A week ago I participated in a Bioblitz, a biodiversity inventory, at the old Doris Duke estate Duke Farms in Hillsborough, New Jersey (USA). Her large working farm, park, and mansion has now been transformed into a sustainable natural area with large untouched forests, giant wildflower meadows, and bike trails and a science activity center. It is a great place to visit.
A bioblitz is a concentrated biodiversity inventory by a group of people, experts and the public usually together, that takes place usually during one day or 24 hours. We were out for 6-7 hours during a hot and sunny June day, but spent the most time in the shady forest.
My group was going to look for plants that not yet had been found. That might sound strange, but since there already was a long list of plants, we were going to look for the missing things, the gaps, and also go to some of the special areas that are inaccessible to the public to look for new species. Of course, if we saw other cool non-plant things, then we should take note of those too. So, what did we find? Lets look!
We walked into a floodplain forest that often gets flooded during heavy rains. The grasses and other plants reached our shoulders, and it was moist like the tropics. Not many new plants, but a lot of animal life.
A katydid nymph, very colorful and tiny. I saw it first because its long antennae sparkled like thin metal wires in the sun. It is some kind of meadow katydid, but too early to tell what species it will become when it grows up.
This is a sedge, probably Carex grayi or a closely related species. The inflated 'bottles' contain the fruit inside. They look like green stars in the vegetation, and each sedge head is about 2 cm in diameter.
Lots and lots of snails were eating the skunk cabbage, and this one had a translucent shell. I think it might be an amber snail, but I can't find any good book on land snails for northeastern USA. Too bad, because that would be fun to learn more about.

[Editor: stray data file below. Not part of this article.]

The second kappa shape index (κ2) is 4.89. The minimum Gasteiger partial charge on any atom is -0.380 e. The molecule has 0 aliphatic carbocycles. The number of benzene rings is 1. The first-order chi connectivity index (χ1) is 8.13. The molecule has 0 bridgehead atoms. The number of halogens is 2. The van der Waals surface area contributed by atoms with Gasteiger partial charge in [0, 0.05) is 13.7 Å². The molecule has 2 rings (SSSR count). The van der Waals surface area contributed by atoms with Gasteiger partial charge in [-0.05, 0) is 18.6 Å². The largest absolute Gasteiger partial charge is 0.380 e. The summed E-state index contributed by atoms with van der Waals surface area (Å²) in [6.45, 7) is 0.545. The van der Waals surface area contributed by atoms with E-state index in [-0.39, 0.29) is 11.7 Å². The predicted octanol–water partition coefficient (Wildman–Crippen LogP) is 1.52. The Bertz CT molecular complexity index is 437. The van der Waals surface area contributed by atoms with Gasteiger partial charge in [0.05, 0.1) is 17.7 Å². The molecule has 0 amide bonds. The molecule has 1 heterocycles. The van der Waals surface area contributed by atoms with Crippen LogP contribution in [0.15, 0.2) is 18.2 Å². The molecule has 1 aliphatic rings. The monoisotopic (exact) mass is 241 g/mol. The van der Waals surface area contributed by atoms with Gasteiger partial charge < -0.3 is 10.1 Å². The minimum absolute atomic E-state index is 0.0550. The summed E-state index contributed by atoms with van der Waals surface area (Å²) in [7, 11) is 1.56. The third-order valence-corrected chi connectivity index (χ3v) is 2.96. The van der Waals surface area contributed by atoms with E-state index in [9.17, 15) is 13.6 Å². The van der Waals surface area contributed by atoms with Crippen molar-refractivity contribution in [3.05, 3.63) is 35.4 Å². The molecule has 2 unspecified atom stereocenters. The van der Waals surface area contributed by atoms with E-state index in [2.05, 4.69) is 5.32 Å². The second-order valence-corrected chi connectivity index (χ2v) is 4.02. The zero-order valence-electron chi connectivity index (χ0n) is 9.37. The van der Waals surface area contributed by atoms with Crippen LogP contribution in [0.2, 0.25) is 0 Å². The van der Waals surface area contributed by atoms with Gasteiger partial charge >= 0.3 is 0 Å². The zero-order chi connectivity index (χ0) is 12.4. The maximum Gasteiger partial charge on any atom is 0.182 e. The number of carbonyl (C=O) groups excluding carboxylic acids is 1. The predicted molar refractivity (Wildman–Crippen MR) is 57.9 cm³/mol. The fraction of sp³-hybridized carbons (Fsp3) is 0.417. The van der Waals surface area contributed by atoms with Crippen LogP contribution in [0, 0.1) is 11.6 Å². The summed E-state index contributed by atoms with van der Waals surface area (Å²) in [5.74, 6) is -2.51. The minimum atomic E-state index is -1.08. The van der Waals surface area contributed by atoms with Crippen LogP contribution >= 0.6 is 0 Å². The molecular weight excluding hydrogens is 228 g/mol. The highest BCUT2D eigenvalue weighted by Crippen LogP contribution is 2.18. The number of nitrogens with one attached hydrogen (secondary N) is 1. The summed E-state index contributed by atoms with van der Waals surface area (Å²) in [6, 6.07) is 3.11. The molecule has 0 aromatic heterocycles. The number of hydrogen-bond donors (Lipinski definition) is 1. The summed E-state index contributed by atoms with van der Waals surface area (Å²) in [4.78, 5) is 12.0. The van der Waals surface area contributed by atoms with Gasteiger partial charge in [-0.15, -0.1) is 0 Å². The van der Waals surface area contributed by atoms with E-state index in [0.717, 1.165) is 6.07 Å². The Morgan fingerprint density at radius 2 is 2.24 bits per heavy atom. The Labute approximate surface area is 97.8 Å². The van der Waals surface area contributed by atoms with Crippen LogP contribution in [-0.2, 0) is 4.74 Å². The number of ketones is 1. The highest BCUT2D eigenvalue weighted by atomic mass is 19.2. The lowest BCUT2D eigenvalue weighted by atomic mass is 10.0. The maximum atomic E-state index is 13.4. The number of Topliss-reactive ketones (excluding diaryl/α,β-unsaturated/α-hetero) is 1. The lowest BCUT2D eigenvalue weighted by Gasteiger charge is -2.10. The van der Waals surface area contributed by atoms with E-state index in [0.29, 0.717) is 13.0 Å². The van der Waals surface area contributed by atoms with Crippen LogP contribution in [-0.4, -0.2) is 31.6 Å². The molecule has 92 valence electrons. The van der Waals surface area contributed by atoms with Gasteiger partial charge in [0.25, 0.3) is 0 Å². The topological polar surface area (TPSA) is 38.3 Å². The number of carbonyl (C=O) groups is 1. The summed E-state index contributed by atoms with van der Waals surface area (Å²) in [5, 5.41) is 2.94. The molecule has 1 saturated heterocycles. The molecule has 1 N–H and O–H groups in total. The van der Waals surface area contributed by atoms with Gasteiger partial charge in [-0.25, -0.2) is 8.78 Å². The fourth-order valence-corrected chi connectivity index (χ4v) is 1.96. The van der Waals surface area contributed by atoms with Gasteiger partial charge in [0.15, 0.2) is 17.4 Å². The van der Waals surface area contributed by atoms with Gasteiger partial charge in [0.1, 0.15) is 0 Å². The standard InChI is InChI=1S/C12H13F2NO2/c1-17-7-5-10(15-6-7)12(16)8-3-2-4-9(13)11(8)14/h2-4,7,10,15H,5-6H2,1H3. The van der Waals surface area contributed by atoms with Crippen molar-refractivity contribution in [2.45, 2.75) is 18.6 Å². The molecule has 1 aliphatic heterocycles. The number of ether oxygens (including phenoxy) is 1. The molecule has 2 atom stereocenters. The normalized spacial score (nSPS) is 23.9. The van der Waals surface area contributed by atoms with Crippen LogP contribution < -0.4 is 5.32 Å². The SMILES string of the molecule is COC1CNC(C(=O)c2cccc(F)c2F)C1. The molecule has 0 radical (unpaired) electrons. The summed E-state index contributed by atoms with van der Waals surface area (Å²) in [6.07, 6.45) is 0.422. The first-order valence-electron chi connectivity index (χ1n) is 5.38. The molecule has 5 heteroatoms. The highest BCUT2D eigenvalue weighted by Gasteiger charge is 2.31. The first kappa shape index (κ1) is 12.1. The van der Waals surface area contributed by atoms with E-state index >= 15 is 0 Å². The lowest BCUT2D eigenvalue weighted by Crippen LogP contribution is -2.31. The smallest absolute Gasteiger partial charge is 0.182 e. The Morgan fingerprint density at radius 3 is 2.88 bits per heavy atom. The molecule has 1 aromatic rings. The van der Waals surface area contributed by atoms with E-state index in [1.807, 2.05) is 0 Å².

This butterfly has an appropriate name - Appalachian brown (Satyrodes appalachia). It was sitting on the same plant as the katydid nymph. I have just started to look at butterflies and they are so different from the Swedish ones. The names are weird too - like 'brown', 'comma', and 'question mark'. Very descriptive, but unexpected. Or maybe not :).
And here, this is an Eastern comma (Polygonia comma), a butterfly. On its underside of its wings (which you can't see here) it has a white mark that looks like a comma, thereby its name.
Didn't we see any plants? Yes we did, but they were less fun to photograph! Here is one that you can identify by its leaves only, which is always nice... no need to look for hairs on fruits or count petals! This is rattlesnake weed (Hieracium venosum - those veins sure look like filled with blood!). It is in the sunflower family and related to dandelions and such. And it is a wildflower, not a weed.
Some species are not native to this area but are very common exotic newcomers. This is oriental beetle (Anomala orientalis or Exomala orientalis) has its ancestor in Asia, but now is common in this area. I have seen it on our porch several times, attracted to the porch light in the evenings. It loves garden plants!
This ferocious-looking butterfly caterpillar will grow up and become an American painted lady (Vanessa virginiensis). It is eating a pussy toe plant (Antennaria) we found in a small area on sandy soil near huckleberry bushes. I found one ripe huckleberry to taste, and they are very similar to American blueberries in looks and taste.
Here is the forest, which after the hurricanes we have had are more open with light gaps from fallen trees, and the invasive Japanese stiltgrass is thriving. Forests around here have a lot of oaks, maples, and hickories. Sometimes also tuliptrees.
Long-horn beetles are always fun! This is a female , with a egg-laying tube at the back. In the hand it sat very still, but as soon as we put it back on the tree trunk it scurried off very quickly.
This was probably the coolest animal we saw! A 4 cm long stag beetle (Lucanus capreolus). They are said to be very common, but I have never seen one before.
Weird fuzzy golf balls? No, tiny galls on the underside of a shagbark hickory leaf. Inside each gall is a tiny developing larvae of a fly or wasp, in this case a small fly.
Some invasive plants are really cool, but people don't like them even if they have fascinating characters. This is burning bush, also called winged euonymus (Euonymus alatus). Look at those cork lists along the stem! How can you not love that!?
Spiny aralia (Aralia spinosa) has a suitable name. These spines are on the leaves. I wonder who it is trying to scare off?
One of several wood frog babies we saw. Don't worry, it is not getting crushed.
A new species for me, a skullcap (Scutellaria integrifolia). Look at the flowers, the top part looks like a cap you can put on your head.